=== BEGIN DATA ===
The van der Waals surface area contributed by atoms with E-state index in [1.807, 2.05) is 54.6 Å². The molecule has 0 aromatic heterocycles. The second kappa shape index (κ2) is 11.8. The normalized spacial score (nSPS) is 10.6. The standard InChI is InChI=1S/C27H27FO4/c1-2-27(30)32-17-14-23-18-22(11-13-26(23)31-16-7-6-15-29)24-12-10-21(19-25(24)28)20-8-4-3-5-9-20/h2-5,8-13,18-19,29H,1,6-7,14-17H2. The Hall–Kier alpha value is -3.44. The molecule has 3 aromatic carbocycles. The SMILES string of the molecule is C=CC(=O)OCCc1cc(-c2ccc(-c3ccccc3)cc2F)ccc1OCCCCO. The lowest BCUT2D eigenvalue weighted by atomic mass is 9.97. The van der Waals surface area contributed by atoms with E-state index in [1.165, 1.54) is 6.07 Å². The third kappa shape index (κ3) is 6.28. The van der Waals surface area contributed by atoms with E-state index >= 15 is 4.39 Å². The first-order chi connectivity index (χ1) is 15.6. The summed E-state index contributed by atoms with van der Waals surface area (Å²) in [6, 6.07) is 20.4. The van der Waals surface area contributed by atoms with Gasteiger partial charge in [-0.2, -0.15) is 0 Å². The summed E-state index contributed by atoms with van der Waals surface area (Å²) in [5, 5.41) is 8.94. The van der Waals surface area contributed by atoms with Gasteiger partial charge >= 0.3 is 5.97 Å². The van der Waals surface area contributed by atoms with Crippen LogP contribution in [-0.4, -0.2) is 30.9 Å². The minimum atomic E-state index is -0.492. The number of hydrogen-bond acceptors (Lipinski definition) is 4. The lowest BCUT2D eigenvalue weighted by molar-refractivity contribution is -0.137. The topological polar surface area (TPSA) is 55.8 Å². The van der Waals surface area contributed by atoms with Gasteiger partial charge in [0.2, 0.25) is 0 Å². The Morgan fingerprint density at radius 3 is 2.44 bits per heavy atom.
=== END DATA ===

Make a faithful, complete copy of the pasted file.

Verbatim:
The van der Waals surface area contributed by atoms with E-state index in [1.807, 2.05) is 54.6 Å². The molecule has 0 aromatic heterocycles. The second kappa shape index (κ2) is 11.8. The normalized spacial score (nSPS) is 10.6. The standard InChI is InChI=1S/C27H27FO4/c1-2-27(30)32-17-14-23-18-22(11-13-26(23)31-16-7-6-15-29)24-12-10-21(19-25(24)28)20-8-4-3-5-9-20/h2-5,8-13,18-19,29H,1,6-7,14-17H2. The Hall–Kier alpha value is -3.44. The molecule has 3 aromatic carbocycles. The SMILES string of the molecule is C=CC(=O)OCCc1cc(-c2ccc(-c3ccccc3)cc2F)ccc1OCCCCO. The lowest BCUT2D eigenvalue weighted by atomic mass is 9.97. The van der Waals surface area contributed by atoms with E-state index in [1.165, 1.54) is 6.07 Å². The third kappa shape index (κ3) is 6.28. The van der Waals surface area contributed by atoms with E-state index >= 15 is 4.39 Å². The first-order chi connectivity index (χ1) is 15.6. The summed E-state index contributed by atoms with van der Waals surface area (Å²) in [6, 6.07) is 20.4. The van der Waals surface area contributed by atoms with Gasteiger partial charge in [-0.2, -0.15) is 0 Å². The summed E-state index contributed by atoms with van der Waals surface area (Å²) in [5, 5.41) is 8.94. The van der Waals surface area contributed by atoms with Gasteiger partial charge >= 0.3 is 5.97 Å². The van der Waals surface area contributed by atoms with Crippen LogP contribution in [-0.4, -0.2) is 30.9 Å². The minimum atomic E-state index is -0.492. The number of hydrogen-bond acceptors (Lipinski definition) is 4. The lowest BCUT2D eigenvalue weighted by molar-refractivity contribution is -0.137. The topological polar surface area (TPSA) is 55.8 Å². The van der Waals surface area contributed by atoms with Gasteiger partial charge in [0.2, 0.25) is 0 Å². The Morgan fingerprint density at radius 3 is 2.44 bits per heavy atom.